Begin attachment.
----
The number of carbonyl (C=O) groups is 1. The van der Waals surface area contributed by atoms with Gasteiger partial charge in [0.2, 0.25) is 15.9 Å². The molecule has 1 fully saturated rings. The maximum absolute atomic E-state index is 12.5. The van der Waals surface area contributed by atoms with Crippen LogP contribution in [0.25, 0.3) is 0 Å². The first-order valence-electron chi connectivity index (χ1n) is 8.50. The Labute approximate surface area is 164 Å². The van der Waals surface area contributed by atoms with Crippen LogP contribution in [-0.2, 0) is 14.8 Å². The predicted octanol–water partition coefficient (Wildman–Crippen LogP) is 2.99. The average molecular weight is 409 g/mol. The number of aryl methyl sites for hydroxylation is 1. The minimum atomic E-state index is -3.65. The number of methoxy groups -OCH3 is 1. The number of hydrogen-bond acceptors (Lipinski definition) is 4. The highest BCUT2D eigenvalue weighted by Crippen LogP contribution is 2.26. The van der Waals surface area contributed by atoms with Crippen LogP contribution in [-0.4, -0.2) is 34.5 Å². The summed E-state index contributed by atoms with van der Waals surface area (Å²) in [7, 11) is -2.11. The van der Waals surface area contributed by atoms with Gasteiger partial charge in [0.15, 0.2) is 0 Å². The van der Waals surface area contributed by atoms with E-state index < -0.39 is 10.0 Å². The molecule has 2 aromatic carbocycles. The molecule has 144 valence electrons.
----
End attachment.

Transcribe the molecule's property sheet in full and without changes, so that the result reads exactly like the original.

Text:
The number of carbonyl (C=O) groups is 1. The van der Waals surface area contributed by atoms with Gasteiger partial charge in [0.2, 0.25) is 15.9 Å². The molecule has 1 fully saturated rings. The maximum absolute atomic E-state index is 12.5. The van der Waals surface area contributed by atoms with Crippen LogP contribution in [0.25, 0.3) is 0 Å². The first-order valence-electron chi connectivity index (χ1n) is 8.50. The Labute approximate surface area is 164 Å². The van der Waals surface area contributed by atoms with Crippen LogP contribution in [-0.2, 0) is 14.8 Å². The predicted octanol–water partition coefficient (Wildman–Crippen LogP) is 2.99. The average molecular weight is 409 g/mol. The number of aryl methyl sites for hydroxylation is 1. The minimum atomic E-state index is -3.65. The number of methoxy groups -OCH3 is 1. The number of hydrogen-bond acceptors (Lipinski definition) is 4. The highest BCUT2D eigenvalue weighted by Crippen LogP contribution is 2.26. The van der Waals surface area contributed by atoms with Crippen LogP contribution in [-0.4, -0.2) is 34.5 Å². The summed E-state index contributed by atoms with van der Waals surface area (Å²) in [7, 11) is -2.11. The van der Waals surface area contributed by atoms with Gasteiger partial charge in [0.15, 0.2) is 0 Å². The van der Waals surface area contributed by atoms with E-state index < -0.39 is 10.0 Å². The molecule has 2 aromatic carbocycles. The molecule has 144 valence electrons.